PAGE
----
This constant selection of the best from the workers has impoverished those who are left, a sadly degraded remainder, for the great part, which, in the Ghetto, sinks to the deepest depths. The wine of life has been drawn off to spill itself in blood and progeny over the rest of the earth. Those that remain are the lees, and they are segregated and steeped in themselves. They become indecent and bestial. When they kill, they kill with their hands, and then stupidly surrender themselves to the executioners. There is no splendid audacity about their transgressions. They gouge a mate with a dull knife, or beat his head in with an iron pot, and then sit down and wait for the police. Wife-beating is the masculine prerogative of matrimony. They wear remarkable boots of brass and iron, and when they have polished off the mother of their children with a black eye or so, they knock her down and proceed to trample her very much as a Western stallion tramples a rattlesnake.
A woman of the lower Ghetto classes is as much the slave of her husband as is the Indian squaw. And I, for one, were I a woman and had but the two choices, should prefer being a squaw. The men are economically dependent on their masters, and the women are economically dependent on the men. The result is, the woman gets the beating the man should give his master, and she can do nothing. There are the kiddies, and he is the bread-winner, and she dare not send him to jail and leave herself and children to starve. Evidence to convict can rarely be obtained when such cases come into the courts; as a rule, the trampled wife and mother is weeping and hysterically beseeching the magistrate to let her husband off for the kiddies’ sakes.
The wives become screaming harridans or, broken-spirited and doglike, lose what little decency and self-respect they have remaining over from their maiden days, and all sink together, unheeding, in their degradation and dirt.
Sometimes I become afraid of my own generalizations upon the massed misery of this Ghetto life, and feel that my impressions are exaggerated, that I am too close to the picture and lack perspective. At such moments I find it well to turn to the testimony of other men to prove to myself that I am not becoming over-wrought and addle-pated. Frederick Harrison has always struck me as being a level-headed, well-controlled man, and he says:—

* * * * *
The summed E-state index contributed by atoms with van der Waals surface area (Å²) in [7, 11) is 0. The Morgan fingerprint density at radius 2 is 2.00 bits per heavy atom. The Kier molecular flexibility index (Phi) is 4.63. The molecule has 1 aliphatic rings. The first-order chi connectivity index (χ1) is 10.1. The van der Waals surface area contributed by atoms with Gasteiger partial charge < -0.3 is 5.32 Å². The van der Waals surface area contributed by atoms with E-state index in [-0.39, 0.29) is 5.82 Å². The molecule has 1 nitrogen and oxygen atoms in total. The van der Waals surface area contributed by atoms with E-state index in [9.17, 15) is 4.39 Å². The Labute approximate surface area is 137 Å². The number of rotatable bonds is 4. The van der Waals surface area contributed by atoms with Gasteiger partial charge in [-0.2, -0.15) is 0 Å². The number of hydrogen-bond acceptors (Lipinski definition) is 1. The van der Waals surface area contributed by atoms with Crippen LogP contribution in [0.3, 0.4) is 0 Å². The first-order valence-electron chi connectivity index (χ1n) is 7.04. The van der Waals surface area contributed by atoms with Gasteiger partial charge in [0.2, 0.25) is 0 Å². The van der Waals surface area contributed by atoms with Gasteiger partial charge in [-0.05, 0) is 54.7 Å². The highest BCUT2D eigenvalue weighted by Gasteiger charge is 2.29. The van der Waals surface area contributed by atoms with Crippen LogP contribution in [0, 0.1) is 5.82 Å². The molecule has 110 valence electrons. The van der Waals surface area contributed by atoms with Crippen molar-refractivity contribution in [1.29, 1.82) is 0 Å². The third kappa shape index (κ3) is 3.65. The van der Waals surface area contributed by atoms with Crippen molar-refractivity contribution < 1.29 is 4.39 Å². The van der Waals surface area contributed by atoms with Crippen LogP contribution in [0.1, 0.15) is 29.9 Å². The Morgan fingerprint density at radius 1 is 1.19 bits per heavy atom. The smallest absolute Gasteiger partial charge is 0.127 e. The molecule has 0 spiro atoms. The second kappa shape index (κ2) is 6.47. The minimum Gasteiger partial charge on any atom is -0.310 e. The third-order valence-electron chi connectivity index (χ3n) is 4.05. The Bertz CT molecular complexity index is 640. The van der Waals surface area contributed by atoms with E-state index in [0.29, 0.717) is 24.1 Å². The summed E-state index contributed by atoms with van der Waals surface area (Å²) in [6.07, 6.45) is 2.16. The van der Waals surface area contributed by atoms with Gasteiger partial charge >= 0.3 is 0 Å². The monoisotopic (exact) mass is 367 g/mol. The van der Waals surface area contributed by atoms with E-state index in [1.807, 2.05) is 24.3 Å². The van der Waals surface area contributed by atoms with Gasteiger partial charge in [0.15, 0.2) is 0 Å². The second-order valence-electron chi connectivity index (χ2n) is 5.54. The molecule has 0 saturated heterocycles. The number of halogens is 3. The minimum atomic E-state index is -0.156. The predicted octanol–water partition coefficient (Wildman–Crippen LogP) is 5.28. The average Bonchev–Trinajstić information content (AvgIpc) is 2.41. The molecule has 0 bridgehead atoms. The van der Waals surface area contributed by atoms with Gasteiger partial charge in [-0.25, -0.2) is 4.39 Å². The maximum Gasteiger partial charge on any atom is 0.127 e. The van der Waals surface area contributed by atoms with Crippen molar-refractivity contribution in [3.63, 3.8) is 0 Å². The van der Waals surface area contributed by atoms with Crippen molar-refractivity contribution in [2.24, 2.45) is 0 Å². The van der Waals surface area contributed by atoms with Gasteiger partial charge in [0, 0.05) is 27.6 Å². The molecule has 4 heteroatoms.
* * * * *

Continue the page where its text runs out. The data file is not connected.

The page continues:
To me, at least, it would be enough to condemn modern society as hardly an advance on slavery or serfdom, if the permanent condition of industry were to be that which we behold, that ninety per cent. of the actual producers of wealth have no home that they can call their own beyond the end of the week; have no bit of soil, or so much as a room that belongs to them; have nothing of value of any kind, except as much old furniture as will go into a cart; have the precarious chance of weekly wages, which barely suffice to keep them in health; are housed, for the most part, in places that no man thinks fit for his horse; are separated by so narrow a margin from destitution that a month of bad trade, sickness, or unexpected loss brings them face to face with hunger and pauperism . . . But below this normal state of the average workman in town and country, there is found the great band of destitute outcasts — the camp followers of the army of industry — at least one-tenth the whole proletarian population, whose normal condition is one of sickening wretchedness. If this is to be the permanent arrangement of modern society, civilization must be held to bring a curse on the great majority of mankind.
Ninety per cent.! The figures are appalling, yet Mr. Stopford Brooke, after drawing a frightful London picture, finds himself compelled to multiply it by half a million. Here it is:—